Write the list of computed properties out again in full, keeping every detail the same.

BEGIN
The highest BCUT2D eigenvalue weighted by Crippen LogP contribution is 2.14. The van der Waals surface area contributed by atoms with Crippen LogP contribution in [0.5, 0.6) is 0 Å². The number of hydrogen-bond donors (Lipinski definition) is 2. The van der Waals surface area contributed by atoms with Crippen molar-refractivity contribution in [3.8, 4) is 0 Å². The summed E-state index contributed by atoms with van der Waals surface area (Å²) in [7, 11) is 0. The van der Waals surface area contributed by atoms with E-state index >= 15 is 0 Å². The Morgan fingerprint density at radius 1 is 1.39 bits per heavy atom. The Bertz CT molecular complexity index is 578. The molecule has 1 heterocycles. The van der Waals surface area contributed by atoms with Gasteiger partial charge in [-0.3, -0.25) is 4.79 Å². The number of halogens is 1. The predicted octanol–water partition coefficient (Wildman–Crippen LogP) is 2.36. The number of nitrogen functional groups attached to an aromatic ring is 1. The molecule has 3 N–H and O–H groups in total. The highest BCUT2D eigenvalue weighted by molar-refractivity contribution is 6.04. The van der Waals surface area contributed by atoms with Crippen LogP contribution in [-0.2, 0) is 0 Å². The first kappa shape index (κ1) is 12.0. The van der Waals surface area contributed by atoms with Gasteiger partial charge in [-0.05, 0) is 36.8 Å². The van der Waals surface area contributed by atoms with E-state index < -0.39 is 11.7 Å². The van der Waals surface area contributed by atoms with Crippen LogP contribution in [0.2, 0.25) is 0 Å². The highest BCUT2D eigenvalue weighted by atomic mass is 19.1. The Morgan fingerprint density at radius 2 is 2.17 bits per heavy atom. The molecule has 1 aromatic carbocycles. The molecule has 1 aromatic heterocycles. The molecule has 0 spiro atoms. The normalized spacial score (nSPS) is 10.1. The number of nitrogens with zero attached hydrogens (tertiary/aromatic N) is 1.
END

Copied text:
The highest BCUT2D eigenvalue weighted by Crippen LogP contribution is 2.14. The van der Waals surface area contributed by atoms with Crippen LogP contribution in [0.5, 0.6) is 0 Å². The number of hydrogen-bond donors (Lipinski definition) is 2. The van der Waals surface area contributed by atoms with Crippen molar-refractivity contribution in [3.8, 4) is 0 Å². The summed E-state index contributed by atoms with van der Waals surface area (Å²) in [7, 11) is 0. The van der Waals surface area contributed by atoms with E-state index >= 15 is 0 Å². The Morgan fingerprint density at radius 1 is 1.39 bits per heavy atom. The Bertz CT molecular complexity index is 578. The molecule has 1 heterocycles. The van der Waals surface area contributed by atoms with Gasteiger partial charge in [-0.3, -0.25) is 4.79 Å². The number of halogens is 1. The predicted octanol–water partition coefficient (Wildman–Crippen LogP) is 2.36. The number of nitrogen functional groups attached to an aromatic ring is 1. The molecule has 3 N–H and O–H groups in total. The highest BCUT2D eigenvalue weighted by molar-refractivity contribution is 6.04. The van der Waals surface area contributed by atoms with Crippen LogP contribution in [-0.2, 0) is 0 Å². The first kappa shape index (κ1) is 12.0. The van der Waals surface area contributed by atoms with Gasteiger partial charge in [-0.05, 0) is 36.8 Å². The van der Waals surface area contributed by atoms with E-state index < -0.39 is 11.7 Å². The van der Waals surface area contributed by atoms with Crippen LogP contribution in [0.2, 0.25) is 0 Å². The highest BCUT2D eigenvalue weighted by atomic mass is 19.1. The Morgan fingerprint density at radius 2 is 2.17 bits per heavy atom. The molecule has 1 aromatic carbocycles. The molecule has 1 aromatic heterocycles. The molecule has 0 spiro atoms. The normalized spacial score (nSPS) is 10.1. The number of nitrogens with zero attached hydrogens (tertiary/aromatic N) is 1.